When decision-makers start thinking about cities as complex systems of systems where transportation, retail, health, welfare, finance, water, politics, waste, pollution, art and people interact and impact one another, it completely changes how the issue is approached. Once they have mapped how these systems interact to achieve their goal (here, decreasing pollution), they can identify areas that would benefit from innovation.
We understand innovation in a broad sense, and these interventions could include anything from innovative green products to alternative services, recent technologies, upgraded policies, education programmes, or novel financial instruments. In a systems innovation approach, solutions become a set of integrated and coordinated interventions (a portfolio) in economic, political and social systems, supporting different but connected initiatives. And they become experiments from which to learn and build, accelerating knowledge on those that have the potential to be scaled.
To create these portfolios, you need to engage and collaborate with representatives from all aspects of life: from policy to finance, education, research, business or art; people who do not normally interact with one another. It requires embracing and negotiating through the sometimes-conflicting goals held by those groups. But in the end, tackling tensions around ownership, diversity and justice head-on allows the crux of the problems to be addressed, bringing everyone with you in the process.
Building the skills for systems innovation
While more people working across various issues acknowledge the need for systems innovation, there are still a lot of barriers that prevent the world from embarking on this journey. For example, we still have limited knowledge and understanding of how to develop effective systemic impact and how to intervene in complex contexts, especially among decision-makers.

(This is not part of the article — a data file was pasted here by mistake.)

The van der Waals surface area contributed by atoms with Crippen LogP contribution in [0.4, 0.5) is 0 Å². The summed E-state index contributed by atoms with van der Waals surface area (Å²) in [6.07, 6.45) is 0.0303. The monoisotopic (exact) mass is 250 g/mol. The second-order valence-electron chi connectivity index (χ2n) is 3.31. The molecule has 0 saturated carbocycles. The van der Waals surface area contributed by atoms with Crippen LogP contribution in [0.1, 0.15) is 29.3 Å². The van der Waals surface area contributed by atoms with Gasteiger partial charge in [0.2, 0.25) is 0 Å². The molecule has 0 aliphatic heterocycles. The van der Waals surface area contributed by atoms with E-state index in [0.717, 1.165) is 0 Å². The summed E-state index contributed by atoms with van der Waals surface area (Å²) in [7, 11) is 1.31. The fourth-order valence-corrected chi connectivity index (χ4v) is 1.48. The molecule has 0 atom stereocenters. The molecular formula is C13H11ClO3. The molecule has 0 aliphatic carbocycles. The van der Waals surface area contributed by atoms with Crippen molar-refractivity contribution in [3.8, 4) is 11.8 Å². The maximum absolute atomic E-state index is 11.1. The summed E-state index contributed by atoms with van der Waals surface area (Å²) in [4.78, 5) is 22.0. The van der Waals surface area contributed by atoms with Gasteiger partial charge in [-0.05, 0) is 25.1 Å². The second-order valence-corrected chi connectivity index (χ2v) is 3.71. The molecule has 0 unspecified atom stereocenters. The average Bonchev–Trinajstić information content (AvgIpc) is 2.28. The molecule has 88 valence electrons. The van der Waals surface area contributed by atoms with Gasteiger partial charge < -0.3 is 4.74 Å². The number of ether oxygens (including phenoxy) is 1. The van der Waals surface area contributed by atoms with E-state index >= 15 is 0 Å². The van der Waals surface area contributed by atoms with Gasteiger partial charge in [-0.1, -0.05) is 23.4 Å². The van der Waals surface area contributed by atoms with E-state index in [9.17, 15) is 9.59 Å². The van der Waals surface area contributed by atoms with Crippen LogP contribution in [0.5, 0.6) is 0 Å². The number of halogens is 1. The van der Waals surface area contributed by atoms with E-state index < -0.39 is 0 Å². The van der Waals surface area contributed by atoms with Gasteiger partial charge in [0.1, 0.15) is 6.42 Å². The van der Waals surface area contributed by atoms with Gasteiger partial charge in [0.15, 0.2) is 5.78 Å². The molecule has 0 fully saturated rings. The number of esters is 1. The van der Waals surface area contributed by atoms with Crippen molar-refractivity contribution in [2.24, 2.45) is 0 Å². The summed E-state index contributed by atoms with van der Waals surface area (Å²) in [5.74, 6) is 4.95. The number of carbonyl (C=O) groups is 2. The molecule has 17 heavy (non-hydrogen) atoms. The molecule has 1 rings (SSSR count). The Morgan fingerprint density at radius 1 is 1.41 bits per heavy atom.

Engaging in systems change almost always means jumping into the unknown because interventions are not easy to predict. So, it requires a mindset shift to value experimentation and continuous learning to allow unexpected results to emerge and flourish.
The good news is that a lot of organisations are now helping decision-makers to develop the capabilities and mindsets to work in complexity and uncertainty. This includes skills to collaborate effectively with multiple diverse actors in complex contexts; managing risk and failure; inclusive leadership styles that harness the benefits of diverse perspectives; and leveraging relevant tools, approaches or actions to amplify positive change in complex contexts.
This, for us, is the only way to bring deep change and solutions to our most pressing challenges, from the climate crises to food security, poverty, energy crisis, gender inequality, healthcare, etc. These are all interconnected issues, and we believe that systems change through systems innovation is the only way to build the thriving, just, climate-resilient future we all aspire to.
EIT Climate-KIC’s response to the climate emergency has been to focus our efforts on systems innovation, to generate options and pathways for radical transformations in whole countries, cities, regions, industries and value chains. Read more about EIT Climate-KIC large-scale Deep Demonstration projects implemented through which we offer our ‘systems innovation as a service’ model to Europe’s most ambitious challenge owners.